7. Managing Wealth

    Making It Big On Wall Street

    Read about some of the most glamorous Wall Street jobs and what it takes to land one.
  8. Markets

    Is This Dividend Stock A Value Or Value Trap?

    We can say that Fifth Street Finance has had a rough year, but there's a huge difference between an undervalued stock and a stock that's cheap for a reason
  9. Insights

    The Top 5 Growth Equity Managers in the Mid-West for 2016

    Learn about growth equity firms in the Midwest, along with the growth of private funding firms and managers due to the technology boom.
  10. Investing

    This Retailer Could Be The Perfect Income Pick

    Part of investing is taking advantage of temporary opportunities while they last. For the past several years, corporations have been able to issue debt at super-low rates to fund share buybacks, ...
RELATED FAQS
  1. What does the saying "What's good for Wall Street is bad for Main Street" mean?

    Let's start by defining the terms "Wall Street" and "Main Street". Wall Street, in its broadest sense, refers to the financial ... Read Answer >>
  2. What are some examples of barter transactions?

    Learn how bartering involves the provision of goods or services in exchange for other goods or services, and review different ... Read Answer >>
  3. What is the difference between barter and currency systems?

    Learn the difference between barter and currency systems in the trade of goods and services. Why is currency preferred over ... Read Answer >>
  4. Why is the Ease Of Movement Indicator important for traders and analysts?

    Read more about the ease of movement indicator, a technical momentum oscillator created by Richard Arms to track price changes ... Read Answer >>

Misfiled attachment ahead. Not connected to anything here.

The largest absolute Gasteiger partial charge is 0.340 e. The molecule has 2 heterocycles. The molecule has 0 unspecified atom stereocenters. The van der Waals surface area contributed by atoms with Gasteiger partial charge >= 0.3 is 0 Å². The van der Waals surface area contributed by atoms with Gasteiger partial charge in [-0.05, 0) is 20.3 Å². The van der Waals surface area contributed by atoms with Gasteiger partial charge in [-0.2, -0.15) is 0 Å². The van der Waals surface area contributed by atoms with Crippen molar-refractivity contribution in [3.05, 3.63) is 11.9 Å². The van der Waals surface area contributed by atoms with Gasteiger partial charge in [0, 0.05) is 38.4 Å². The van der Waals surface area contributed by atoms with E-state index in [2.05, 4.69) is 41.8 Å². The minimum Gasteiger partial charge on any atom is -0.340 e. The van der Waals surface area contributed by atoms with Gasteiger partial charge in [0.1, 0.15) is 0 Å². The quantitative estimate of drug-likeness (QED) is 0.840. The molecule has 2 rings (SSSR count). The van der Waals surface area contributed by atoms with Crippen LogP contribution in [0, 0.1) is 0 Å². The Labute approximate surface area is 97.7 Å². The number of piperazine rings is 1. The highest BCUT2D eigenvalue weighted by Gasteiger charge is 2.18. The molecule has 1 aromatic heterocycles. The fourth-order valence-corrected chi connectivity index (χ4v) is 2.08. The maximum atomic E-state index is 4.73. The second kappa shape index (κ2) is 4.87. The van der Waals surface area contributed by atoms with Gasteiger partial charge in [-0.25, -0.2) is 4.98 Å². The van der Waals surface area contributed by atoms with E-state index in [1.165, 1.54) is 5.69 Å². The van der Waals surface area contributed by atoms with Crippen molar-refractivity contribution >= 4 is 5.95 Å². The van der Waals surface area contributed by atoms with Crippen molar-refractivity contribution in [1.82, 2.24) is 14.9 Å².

5. Are barter transactions taxable?

    Learn what a barter transaction is, how the IRS requires businesses to report barter exchanges and tax implications of barter ... Read Answer >>
  6. Where does the name "Wall Street" come from?

    As with many of the famous streets and roads in the world, Wall Street's origins have historical significance. Its name is ... Read Answer >>
Hot Definitions
  1. Diversification

    A risk management technique that mixes a wide variety of investments within a portfolio. The rationale behind this technique ...
  2. European Union - EU

    A group of European countries that participates in the world economy as one economic unit and operates under one official ...
  3. Sell-Off

    The rapid selling of securities, such as stocks, bonds and commodities. The increase in supply leads to a decline in the ...
  4. Brazil, Russia, India And China - BRIC

    An acronym for the economies of Brazil, Russia, India and China combined. It has been speculated that by 2050 these four ...
  5. Brexit

    The Brexit, an abbreviation of "British exit" that mirrors the term Grexit, refers to the possibility of Britain's withdrawal ...
  6. Underweight

    1. A situation where a portfolio does not hold a sufficient amount of a particular security when compared to the security's ...
Trading Center